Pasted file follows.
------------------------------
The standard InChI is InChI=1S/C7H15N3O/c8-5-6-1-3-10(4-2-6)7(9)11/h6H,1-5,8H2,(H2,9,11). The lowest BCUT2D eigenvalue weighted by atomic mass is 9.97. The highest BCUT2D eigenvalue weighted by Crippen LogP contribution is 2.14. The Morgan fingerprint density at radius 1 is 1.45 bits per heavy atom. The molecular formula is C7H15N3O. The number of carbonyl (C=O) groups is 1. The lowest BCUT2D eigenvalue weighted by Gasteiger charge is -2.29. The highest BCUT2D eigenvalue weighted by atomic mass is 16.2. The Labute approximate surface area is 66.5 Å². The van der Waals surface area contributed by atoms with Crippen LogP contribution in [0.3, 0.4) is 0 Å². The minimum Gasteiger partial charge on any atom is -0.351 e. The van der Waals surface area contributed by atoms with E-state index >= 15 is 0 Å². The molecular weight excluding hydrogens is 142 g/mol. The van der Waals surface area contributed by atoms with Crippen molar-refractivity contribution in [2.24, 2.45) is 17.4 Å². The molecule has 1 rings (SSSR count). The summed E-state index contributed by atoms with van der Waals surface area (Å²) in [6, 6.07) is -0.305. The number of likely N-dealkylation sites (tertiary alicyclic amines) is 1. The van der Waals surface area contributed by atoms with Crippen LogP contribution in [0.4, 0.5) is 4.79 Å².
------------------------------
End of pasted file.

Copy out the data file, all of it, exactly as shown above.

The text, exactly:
The standard InChI is InChI=1S/C7H15N3O/c8-5-6-1-3-10(4-2-6)7(9)11/h6H,1-5,8H2,(H2,9,11). The lowest BCUT2D eigenvalue weighted by atomic mass is 9.97. The highest BCUT2D eigenvalue weighted by Crippen LogP contribution is 2.14. The Morgan fingerprint density at radius 1 is 1.45 bits per heavy atom. The molecular formula is C7H15N3O. The number of carbonyl (C=O) groups is 1. The lowest BCUT2D eigenvalue weighted by Gasteiger charge is -2.29. The highest BCUT2D eigenvalue weighted by atomic mass is 16.2. The Labute approximate surface area is 66.5 Å². The van der Waals surface area contributed by atoms with Crippen LogP contribution in [0.3, 0.4) is 0 Å². The minimum Gasteiger partial charge on any atom is -0.351 e. The van der Waals surface area contributed by atoms with E-state index >= 15 is 0 Å². The molecular weight excluding hydrogens is 142 g/mol. The van der Waals surface area contributed by atoms with Crippen molar-refractivity contribution in [2.24, 2.45) is 17.4 Å². The molecule has 1 rings (SSSR count). The summed E-state index contributed by atoms with van der Waals surface area (Å²) in [6, 6.07) is -0.305. The number of likely N-dealkylation sites (tertiary alicyclic amines) is 1. The van der Waals surface area contributed by atoms with Crippen LogP contribution in [0.4, 0.5) is 4.79 Å².